OWNERS of West Mersea’s famous beach huts claim they’re being forced out by a holiday park firm.

Residents say Park Holidays UK have begun a campaign to force them to relinquish their huts at West Mersea Holiday Park so they can be sold at inflated prices.

Edward Osborn and his family have owned one of the huts for more than seven years.

He said: “We were all sent emails by management suggesting our huts would soon be worthless and we would be best to sell them now while there was still some value left.

“We, like many, have 12 years left to run on our licences.

“When we bought the hut under the old site owners, we and others were told the hut would move to a rolling annual licence, like the council huts further along the coast.

“We thought the value in our huts was safe. Many bought them with the expectation that they would hand them on to children and grandchildren.”

This week Park sent a letter to some hut owners, who lease the beach on which they sit, saying they must tidy their huts or be forced to sell.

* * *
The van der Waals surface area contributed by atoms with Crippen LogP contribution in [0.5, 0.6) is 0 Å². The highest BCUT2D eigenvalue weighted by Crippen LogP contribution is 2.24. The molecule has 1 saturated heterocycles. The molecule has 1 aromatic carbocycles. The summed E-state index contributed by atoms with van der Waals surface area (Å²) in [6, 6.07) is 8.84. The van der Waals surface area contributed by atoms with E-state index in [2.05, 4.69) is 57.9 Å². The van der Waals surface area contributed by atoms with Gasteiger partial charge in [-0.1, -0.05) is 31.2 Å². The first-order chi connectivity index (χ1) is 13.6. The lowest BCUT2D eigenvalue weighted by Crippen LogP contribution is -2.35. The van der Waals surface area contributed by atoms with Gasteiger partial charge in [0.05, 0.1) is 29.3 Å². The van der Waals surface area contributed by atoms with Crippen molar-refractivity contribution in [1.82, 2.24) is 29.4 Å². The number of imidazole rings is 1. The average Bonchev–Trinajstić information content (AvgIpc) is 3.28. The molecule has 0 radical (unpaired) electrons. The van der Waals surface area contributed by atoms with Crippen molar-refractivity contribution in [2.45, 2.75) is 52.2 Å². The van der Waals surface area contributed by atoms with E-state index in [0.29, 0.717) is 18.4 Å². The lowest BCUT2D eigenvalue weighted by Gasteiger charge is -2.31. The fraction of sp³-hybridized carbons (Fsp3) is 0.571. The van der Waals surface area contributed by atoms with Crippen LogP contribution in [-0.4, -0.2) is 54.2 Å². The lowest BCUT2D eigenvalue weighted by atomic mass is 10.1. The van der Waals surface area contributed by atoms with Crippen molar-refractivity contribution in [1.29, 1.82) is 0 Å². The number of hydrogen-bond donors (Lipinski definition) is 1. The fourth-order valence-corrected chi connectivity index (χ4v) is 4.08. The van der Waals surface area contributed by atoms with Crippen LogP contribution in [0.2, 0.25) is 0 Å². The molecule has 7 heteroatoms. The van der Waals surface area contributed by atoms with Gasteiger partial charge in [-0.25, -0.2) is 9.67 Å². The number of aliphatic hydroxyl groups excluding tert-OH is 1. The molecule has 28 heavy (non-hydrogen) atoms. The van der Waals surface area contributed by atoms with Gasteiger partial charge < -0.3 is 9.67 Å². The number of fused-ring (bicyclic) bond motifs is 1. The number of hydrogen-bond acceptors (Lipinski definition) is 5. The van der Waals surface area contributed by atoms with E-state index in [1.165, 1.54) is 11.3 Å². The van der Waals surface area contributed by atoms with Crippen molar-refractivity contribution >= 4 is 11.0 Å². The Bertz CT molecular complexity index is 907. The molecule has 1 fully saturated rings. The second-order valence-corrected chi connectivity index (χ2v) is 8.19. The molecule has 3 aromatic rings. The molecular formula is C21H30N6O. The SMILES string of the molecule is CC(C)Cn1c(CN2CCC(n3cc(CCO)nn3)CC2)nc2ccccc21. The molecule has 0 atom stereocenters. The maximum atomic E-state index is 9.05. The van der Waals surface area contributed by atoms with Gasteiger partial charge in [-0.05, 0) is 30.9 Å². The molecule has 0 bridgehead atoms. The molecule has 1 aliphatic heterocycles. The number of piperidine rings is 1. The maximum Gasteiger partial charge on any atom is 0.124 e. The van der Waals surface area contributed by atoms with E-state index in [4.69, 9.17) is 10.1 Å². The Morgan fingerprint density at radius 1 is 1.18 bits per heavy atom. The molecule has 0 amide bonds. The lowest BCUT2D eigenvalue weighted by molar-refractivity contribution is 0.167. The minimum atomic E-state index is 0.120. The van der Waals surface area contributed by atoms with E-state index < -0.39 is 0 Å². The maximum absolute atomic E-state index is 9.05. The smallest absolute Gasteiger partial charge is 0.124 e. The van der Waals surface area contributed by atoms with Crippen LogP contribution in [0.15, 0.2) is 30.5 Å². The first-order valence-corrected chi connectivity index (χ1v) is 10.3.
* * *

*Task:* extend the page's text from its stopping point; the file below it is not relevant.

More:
Mr Osborn said some recipients had just spent thousands and described the letter as “aggressive, poorly written and insensitive”.

“Some of them have been shielding and suffered bereavement. This is the last thing they need. Their huts are not eyesores – they are well-maintained, well-presented and much loved family huts,” he said.

“This is simply a fishing expedition by Park Holidays which exploits a clause in some of the licences to intimidate people into selling their much loved huts so that they can sell them on for hugely inflated prices.”

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A spokesman for Park Holidays UK said licensees were advised there was no provision to extend their 25 year licence but they were able to repurchase them without joining the waiting list.

He added: “The letter recipients were leaseholders whose beach huts had been personally inspected and identified as being in need of remedial work or repainting in order to conform with required standards. One letter was sent in error, for which we apologise.

“We are sorry if some licensees regarded the wording of the letter as insensitive. However, we were obliged to point out that in accordance with the park rules to which leaseholders had agreed, a 28 day period was allowed for problems to be rectified before any further action was taken.”

“Our concern was simply to make licensees fully aware of their position without any risk of ambiguity.”